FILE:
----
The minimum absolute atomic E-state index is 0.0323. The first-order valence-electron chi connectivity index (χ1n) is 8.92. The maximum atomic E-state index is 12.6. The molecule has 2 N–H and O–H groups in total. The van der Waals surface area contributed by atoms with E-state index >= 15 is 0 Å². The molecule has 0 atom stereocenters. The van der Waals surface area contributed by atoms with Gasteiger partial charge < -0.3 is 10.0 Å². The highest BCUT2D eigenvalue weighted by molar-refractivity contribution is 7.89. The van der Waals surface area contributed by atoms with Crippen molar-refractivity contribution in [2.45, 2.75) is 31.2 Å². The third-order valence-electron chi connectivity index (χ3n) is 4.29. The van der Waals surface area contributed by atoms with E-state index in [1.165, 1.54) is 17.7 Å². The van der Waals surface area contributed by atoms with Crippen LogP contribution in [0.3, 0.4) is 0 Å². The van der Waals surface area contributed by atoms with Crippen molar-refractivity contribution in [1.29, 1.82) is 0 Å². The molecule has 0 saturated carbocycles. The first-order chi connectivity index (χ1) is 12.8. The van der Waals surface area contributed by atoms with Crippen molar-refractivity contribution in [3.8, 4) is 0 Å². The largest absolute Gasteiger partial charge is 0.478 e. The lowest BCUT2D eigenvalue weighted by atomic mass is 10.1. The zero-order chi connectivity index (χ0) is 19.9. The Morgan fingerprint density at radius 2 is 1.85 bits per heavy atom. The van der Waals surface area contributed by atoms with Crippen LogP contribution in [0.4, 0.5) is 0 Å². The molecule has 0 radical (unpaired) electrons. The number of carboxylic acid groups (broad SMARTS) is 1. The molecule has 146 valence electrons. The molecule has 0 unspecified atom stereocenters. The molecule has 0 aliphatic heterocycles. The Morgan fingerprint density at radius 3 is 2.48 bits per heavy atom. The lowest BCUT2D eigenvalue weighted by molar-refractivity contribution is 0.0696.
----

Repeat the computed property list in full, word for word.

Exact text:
The minimum absolute atomic E-state index is 0.0323. The first-order valence-electron chi connectivity index (χ1n) is 8.92. The maximum atomic E-state index is 12.6. The molecule has 2 N–H and O–H groups in total. The van der Waals surface area contributed by atoms with E-state index >= 15 is 0 Å². The molecule has 0 atom stereocenters. The van der Waals surface area contributed by atoms with Gasteiger partial charge < -0.3 is 10.0 Å². The highest BCUT2D eigenvalue weighted by molar-refractivity contribution is 7.89. The van der Waals surface area contributed by atoms with Crippen molar-refractivity contribution in [2.45, 2.75) is 31.2 Å². The third-order valence-electron chi connectivity index (χ3n) is 4.29. The van der Waals surface area contributed by atoms with E-state index in [1.165, 1.54) is 17.7 Å². The van der Waals surface area contributed by atoms with Crippen LogP contribution in [0.3, 0.4) is 0 Å². The van der Waals surface area contributed by atoms with Crippen molar-refractivity contribution in [1.29, 1.82) is 0 Å². The molecule has 0 saturated carbocycles. The first-order chi connectivity index (χ1) is 12.8. The van der Waals surface area contributed by atoms with Crippen molar-refractivity contribution in [3.8, 4) is 0 Å². The largest absolute Gasteiger partial charge is 0.478 e. The lowest BCUT2D eigenvalue weighted by atomic mass is 10.1. The zero-order chi connectivity index (χ0) is 19.9. The Morgan fingerprint density at radius 2 is 1.85 bits per heavy atom. The van der Waals surface area contributed by atoms with Crippen LogP contribution in [0.4, 0.5) is 0 Å². The molecule has 0 radical (unpaired) electrons. The number of carboxylic acid groups (broad SMARTS) is 1. The molecule has 146 valence electrons. The molecule has 0 unspecified atom stereocenters. The molecule has 0 aliphatic heterocycles. The Morgan fingerprint density at radius 3 is 2.48 bits per heavy atom. The lowest BCUT2D eigenvalue weighted by molar-refractivity contribution is 0.0696.